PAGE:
Management of phosphorus, potassium, and sulfur in intensive, irrigated lowland rice uri icon

abstract

  • Management of soil phosphorus (P), potassium (K) and sulfur (S) resources in intensive, irrigated rice systems has received less attention than increasing cropping intensity and yields with new cultivars, irrigation, and fertilizer N. Crop requirements, input-output balance, and soil supplying capacity of P, K and S in irrigated lowland rice are reviewed. Based on projected rice production requirements, we estimate that the total annual nutrient demand for irrigated rice will be about 9 to 13 X 10(6) t N, 9 to 15 X 10(6) t K, 1.2 to 2.4 X 10(6) t P and 0.9 to 1.5 X 10(6) t S in 2025, amounts that represent an increase of 65 to 70% above 1990 requirements. At present, negative K balances are widespread and K deficiency has become a constraint to increasing yields, even on heavy-textured lowland soils with high inherent fertility. Because opportunities are limited for breeding cultivars that acquire more P, K or S from soil or have higher internal nutrient-use efficiencies, long-term management strategies must focus on maintaining adequate nutrient balances in the topsoil layer. Interactions among nutrients have a large influence on physiological and agronomic efficiency that result from nutrient applications. Strategies that only aim at increasing P or K application rates without considering the indigenous supply from soil reserves are inefficient; they may not sustain yield increases to meet rice demand. Little improvement in fertilizer use efficiency can be expected from the present system of providing blanket recommendations for a given production domain. Instead, site-specific nutrient-management approaches will be needed to accommodate the tremendous variability in indigenous nutrient supply found in the irrigated lowlands of Asia. (C) 1998 Elsevier Science B.V.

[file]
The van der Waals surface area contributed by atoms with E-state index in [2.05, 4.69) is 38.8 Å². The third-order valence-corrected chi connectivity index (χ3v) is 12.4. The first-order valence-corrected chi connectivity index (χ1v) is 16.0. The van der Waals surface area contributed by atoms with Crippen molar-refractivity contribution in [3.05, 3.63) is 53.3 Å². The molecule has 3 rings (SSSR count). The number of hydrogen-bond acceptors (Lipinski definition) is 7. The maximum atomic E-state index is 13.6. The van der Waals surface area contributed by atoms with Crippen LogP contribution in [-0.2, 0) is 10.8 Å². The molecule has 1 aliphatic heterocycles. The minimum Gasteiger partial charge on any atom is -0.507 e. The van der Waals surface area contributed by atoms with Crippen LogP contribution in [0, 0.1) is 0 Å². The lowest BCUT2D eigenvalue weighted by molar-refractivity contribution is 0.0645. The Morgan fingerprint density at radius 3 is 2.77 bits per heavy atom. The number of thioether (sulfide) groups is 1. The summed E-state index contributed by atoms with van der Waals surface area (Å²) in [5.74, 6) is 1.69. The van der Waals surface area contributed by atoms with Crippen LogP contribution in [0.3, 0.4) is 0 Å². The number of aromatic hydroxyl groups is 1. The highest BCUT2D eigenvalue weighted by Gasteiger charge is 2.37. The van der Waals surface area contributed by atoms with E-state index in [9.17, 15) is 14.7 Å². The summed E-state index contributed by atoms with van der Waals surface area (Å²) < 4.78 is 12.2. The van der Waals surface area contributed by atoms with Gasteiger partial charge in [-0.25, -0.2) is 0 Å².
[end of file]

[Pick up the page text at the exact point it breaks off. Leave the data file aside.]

publication date

  • 1998
  • 1998
  • 1998